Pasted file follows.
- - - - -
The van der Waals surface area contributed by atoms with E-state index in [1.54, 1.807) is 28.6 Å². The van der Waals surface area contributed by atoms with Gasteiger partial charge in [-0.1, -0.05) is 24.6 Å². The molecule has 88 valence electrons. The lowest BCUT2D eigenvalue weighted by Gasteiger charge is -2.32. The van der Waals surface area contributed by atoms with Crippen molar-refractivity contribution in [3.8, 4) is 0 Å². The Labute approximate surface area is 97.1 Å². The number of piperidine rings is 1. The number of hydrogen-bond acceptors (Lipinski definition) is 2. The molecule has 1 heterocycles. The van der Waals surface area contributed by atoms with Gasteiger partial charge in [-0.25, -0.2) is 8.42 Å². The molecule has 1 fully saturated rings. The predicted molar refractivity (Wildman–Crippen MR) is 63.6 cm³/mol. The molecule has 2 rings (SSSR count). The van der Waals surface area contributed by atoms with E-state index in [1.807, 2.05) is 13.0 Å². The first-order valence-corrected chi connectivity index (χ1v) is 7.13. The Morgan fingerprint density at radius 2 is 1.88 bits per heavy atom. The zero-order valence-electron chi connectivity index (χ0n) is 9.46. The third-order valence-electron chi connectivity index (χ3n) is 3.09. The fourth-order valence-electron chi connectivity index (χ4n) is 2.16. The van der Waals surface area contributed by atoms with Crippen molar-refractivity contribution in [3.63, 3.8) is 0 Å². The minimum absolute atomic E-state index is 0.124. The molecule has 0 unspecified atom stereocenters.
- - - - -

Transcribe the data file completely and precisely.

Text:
The van der Waals surface area contributed by atoms with E-state index in [1.54, 1.807) is 28.6 Å². The van der Waals surface area contributed by atoms with Gasteiger partial charge in [-0.1, -0.05) is 24.6 Å². The molecule has 88 valence electrons. The lowest BCUT2D eigenvalue weighted by Gasteiger charge is -2.32. The van der Waals surface area contributed by atoms with Crippen molar-refractivity contribution in [3.8, 4) is 0 Å². The Labute approximate surface area is 97.1 Å². The number of piperidine rings is 1. The number of hydrogen-bond acceptors (Lipinski definition) is 2. The molecule has 1 heterocycles. The van der Waals surface area contributed by atoms with Gasteiger partial charge in [-0.25, -0.2) is 8.42 Å². The molecule has 1 fully saturated rings. The predicted molar refractivity (Wildman–Crippen MR) is 63.6 cm³/mol. The molecule has 2 rings (SSSR count). The van der Waals surface area contributed by atoms with E-state index in [1.807, 2.05) is 13.0 Å². The first-order valence-corrected chi connectivity index (χ1v) is 7.13. The Morgan fingerprint density at radius 2 is 1.88 bits per heavy atom. The zero-order valence-electron chi connectivity index (χ0n) is 9.46. The third-order valence-electron chi connectivity index (χ3n) is 3.09. The fourth-order valence-electron chi connectivity index (χ4n) is 2.16. The van der Waals surface area contributed by atoms with Crippen molar-refractivity contribution in [3.63, 3.8) is 0 Å². The minimum absolute atomic E-state index is 0.124. The molecule has 0 unspecified atom stereocenters.